Location: Crop Production and Pest Control ResearchTitle: Genomic analysis of the Eastern Filbert Blight fungus, Anisogramma anomala, provides insight to pathogen biology
|COHEN, ALANNA - Rutgers University|
|PRICE, DANA - Rutgers University|
|HE, LIMIE - Rutgers University|
|ZHANG, NING - Rutgers University|
|MOLNAR, THOMAS - Rutgers University|
|HILLMAN, BRADLEY - Rutgers University|
Submitted to: National American Phytopathology Meetings
Publication Type: Abstract Only
Publication Acceptance Date: 3/30/2020
Publication Date: 8/8/2020
Citation: Cohen, A.B., Cai, G., Price, D., He, L., Zhang, N., Molnar, T.J., Hillman, B.I. 2020. Genomic analysis of the Eastern Filbert Blight fungus, Anisogramma anomala, provides Plant Health 2020. August 8,2020. Denver, CO.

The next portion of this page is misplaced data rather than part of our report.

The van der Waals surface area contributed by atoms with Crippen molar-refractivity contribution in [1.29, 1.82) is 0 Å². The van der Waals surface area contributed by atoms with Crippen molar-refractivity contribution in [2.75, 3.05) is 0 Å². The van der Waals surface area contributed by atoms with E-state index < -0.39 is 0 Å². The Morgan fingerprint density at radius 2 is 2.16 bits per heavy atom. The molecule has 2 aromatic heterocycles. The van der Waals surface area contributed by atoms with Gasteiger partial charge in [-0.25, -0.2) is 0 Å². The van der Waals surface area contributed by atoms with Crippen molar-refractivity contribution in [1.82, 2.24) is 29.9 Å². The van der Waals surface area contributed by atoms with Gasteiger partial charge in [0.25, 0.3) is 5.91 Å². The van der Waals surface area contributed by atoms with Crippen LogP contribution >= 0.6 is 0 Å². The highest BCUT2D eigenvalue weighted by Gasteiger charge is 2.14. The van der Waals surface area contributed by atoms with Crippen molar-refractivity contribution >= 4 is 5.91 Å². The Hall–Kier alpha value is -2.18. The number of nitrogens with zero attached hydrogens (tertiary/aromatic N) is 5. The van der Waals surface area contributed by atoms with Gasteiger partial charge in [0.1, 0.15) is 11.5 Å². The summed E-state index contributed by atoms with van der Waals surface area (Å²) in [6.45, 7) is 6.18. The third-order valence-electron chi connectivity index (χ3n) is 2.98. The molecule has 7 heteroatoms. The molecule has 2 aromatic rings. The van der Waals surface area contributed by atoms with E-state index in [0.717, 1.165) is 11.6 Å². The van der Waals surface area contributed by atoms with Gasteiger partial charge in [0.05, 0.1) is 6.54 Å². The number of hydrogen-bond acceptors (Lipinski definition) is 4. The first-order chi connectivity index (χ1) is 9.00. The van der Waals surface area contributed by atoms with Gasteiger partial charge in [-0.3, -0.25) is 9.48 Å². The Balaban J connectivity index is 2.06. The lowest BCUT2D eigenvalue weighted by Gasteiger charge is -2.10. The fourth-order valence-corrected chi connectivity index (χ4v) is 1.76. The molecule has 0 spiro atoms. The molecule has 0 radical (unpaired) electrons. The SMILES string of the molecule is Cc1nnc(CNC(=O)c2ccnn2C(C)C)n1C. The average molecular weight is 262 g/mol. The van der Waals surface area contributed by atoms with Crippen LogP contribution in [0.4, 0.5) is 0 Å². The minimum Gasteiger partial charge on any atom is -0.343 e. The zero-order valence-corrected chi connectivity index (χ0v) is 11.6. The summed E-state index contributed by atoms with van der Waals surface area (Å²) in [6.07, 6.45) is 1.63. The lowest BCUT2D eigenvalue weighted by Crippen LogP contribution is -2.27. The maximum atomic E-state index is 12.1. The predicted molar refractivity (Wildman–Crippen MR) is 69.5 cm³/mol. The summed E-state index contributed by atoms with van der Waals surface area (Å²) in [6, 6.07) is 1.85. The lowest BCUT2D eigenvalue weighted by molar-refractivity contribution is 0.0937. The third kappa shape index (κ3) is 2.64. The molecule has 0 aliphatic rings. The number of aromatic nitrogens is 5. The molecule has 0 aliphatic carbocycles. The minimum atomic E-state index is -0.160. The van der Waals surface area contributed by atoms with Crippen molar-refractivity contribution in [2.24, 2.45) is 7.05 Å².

Technical Abstract: Eastern Filbert Blight (EFB) is a devastating disease of European hazelnut (Corylus avellana), limiting commercial production of hazelnut in the United States. The biology of the causal agent of EFB, Anisogramma anomala, has remained poorly understood due to experimental constraints with growing the pathogen in a laboratory setting. Here, we report the sequencing, assembly, annotation, and analysis of the genome of A. anomala. The genome was assembled into 112 scaffolds with an N50 of 33.3 Mb and total size of 342.5 Mbp. Independent verification of genome size using flow cytometry showed a genome size of 370 Mbp. The overall genome had a GC ratio of 34.46%, which was separated into GC rich coding regions (59% GC) and GC poor repetitive regions (32% GC). It encoded 9,179 predicted genes with a large set of 762 secreted proteins, including 165 predicted effector molecules, and 442 carbohydrate-active enzymes. A. anomala genome also hosted a massive transposable element population that accounted for 88% of the genome. Analysis of the mating type region revealed genetic basis for homothallism as genes for both MAT1-1 and MAT1-2 idiomorphs were present. Orthologous gene comparison with related fungal pathogens including Fusarium, Valsa, Cryphonectria, Magnaporthe, and others revealed 1253 genes (14%) unique to A. anomala. Functions of unique gene families, as well as those shared amongst canker pathogens were explored further. These analyses provide us with an understanding of A. anomala biology and its pathogenesis in EFB.